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MY TAKE ON SOME OF THE RUGBY NEWS STORIES WHICH COME INTO MY WORLD.
4 March 2016
These last few days there have been many fine tributes to test cricketer Martin Crowe. After his death the accolades to Martin have all been warm and all deserved.I was never a cricketer of any note but I would like to offer a tribute to him here if I may. Because Martin Crowe became a huge influence in my life. Read more »
16 February 2016
Jules Le Lievre – the Gallic All Black? A tribute here to a good (French)man of Canterbury rugby stock. Read more »
10 January 2016
Here is the latest question to test the real rugby experts among us (self-styled or not) You might even call yourself a nerd! But the question has been raised to me in recent days - what is the widest age gap between two players playing in the same team of a full and official rugby test match. Read more »
3 January 2016
They say a week in politics is a long time. A lot can change... You could say that for a rugby referee the same principle applies. Back in 1971 Humphrey Rainey of Wellington who died on Boxing Day 2015 at the age of 89, was on his way to perhaps getting the call to control a test match on the British Lions tour Down Under of that year. But a week passed after a highly controversial match - and he did not. Read more »
31 December 2015
Good old Welshman Huw Richards whose written work I have always admired and enjoyed has obviously been keeping a super-close eye on the international rugby happenings of 2015. Read more »
21 December 2015
WHO HAS HELD THE ALL BLACK RECORD FOR 'MOST TESTS?' From the start of the ABs until now. Read more »
Born in Stratford, Taranaki and All Black prop Mark Allen was forever known as 'Bull' (named after an American TV character). He became so popular Rugby Park in Taranaki was re-named the 'Bull Ring' for a time.
The famous Scottish rugby commentator, a man who set standards in the art of television commentary which, in the end, gained him worldwide acclaim.
Raised in the Scottish border town of Hawick, where he was a teacher all his working life, young McLaren was a good enough player to earn himself a Scottish trial in the years immediately after his service in World War II. However illness struck him down and during a lengthy stay in hospital he began broadcasting over the hospital radio system.
On his discharge and unable to play anymore he took to rugby commentary. From his beloved Mansfield Park in Hawick he started on a career at the microphone that was to last more than 50 years. His first international call was on radio for a Scottish Districts game v South Africa while during the 1951-52 tour.
His reputation grew quickly and by 1953-54 he was commentating Scottish test matches from Murrayfield. He recalls how that same winter the BBC sent him to Cardiff to observe the great New Zealand radio man Winston McCarthy in action. Bill tells the story of being amazed at how excited McCarthy got during a game. ‘At one stage he nearly fell forward out of the commentary box. I had to hold his coat to keep him in the box!’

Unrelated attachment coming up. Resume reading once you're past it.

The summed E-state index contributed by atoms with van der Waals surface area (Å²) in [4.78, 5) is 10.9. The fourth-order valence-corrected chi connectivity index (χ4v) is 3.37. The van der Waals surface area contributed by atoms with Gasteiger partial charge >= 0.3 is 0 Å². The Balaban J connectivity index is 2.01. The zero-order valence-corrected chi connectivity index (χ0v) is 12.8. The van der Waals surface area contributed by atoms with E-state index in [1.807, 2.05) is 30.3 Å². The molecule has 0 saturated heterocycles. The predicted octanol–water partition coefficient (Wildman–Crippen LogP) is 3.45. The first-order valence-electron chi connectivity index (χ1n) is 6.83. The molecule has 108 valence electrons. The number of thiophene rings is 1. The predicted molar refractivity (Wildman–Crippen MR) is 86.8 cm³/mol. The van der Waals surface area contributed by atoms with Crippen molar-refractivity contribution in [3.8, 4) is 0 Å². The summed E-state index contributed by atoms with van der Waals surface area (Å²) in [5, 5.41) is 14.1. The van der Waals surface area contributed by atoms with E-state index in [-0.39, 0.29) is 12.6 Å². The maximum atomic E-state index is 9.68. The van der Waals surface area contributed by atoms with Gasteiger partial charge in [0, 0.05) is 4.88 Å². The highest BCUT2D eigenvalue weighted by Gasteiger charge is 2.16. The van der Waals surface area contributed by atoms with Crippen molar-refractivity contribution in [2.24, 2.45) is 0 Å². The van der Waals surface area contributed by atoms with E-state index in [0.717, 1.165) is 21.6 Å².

The big change for McLaren came in 1959 when, though continuing to be a shcoolmaster, he changed to working part-time for BBC television. For the first time TV commentary of rugby was turned into the unique form it is today. No more endless verbiage as required in radio description, instead an attention came to identification of players by face and number; there was explanations given of refereeing decisions; plus identification of the placement of the game on the field. And most uniquely to McLaren, entertaining background and statistical information about the personalities in the game. The man himself filled large sheets of background notes on every player taking part in every fixture he worked on. The ‘sheets’ became sought after souvenirs and sometimes were auctioned for charity at rugby dinners.
McLaren lived by his attention to preparation; he often told budding broadcasters ‘the secret of good broadcasting is never to neglect your homework.’
He did all his work to perfection and became a huge personality in the game. It was all done with a gentle Scottish accent and cheerful attitude to life which was admired with affection all over the world. His influence over all things was perhaps summed up by one Scottish player, lamenting a narrow loss one time in the Five Nations Championship. Said the player, ‘aye, we’d have played much better if Bill McLaren had been commentatin’.’
Bill continued at the microphone until he was close to 80 years of age. He retired from BBC TV in 2002 after exactly 50 years of international broadcasting. The reaction to his departure was amazing, with much media coverage in press, radio and TV and, of course from his many fans around the world who had learned much more about rugby because of his lifetime’s commitment to it.
Who was the player in the All Blacks 1991 World Cup team who played in one test (against Italy) and never played for the All Blacks at any level before or after that game?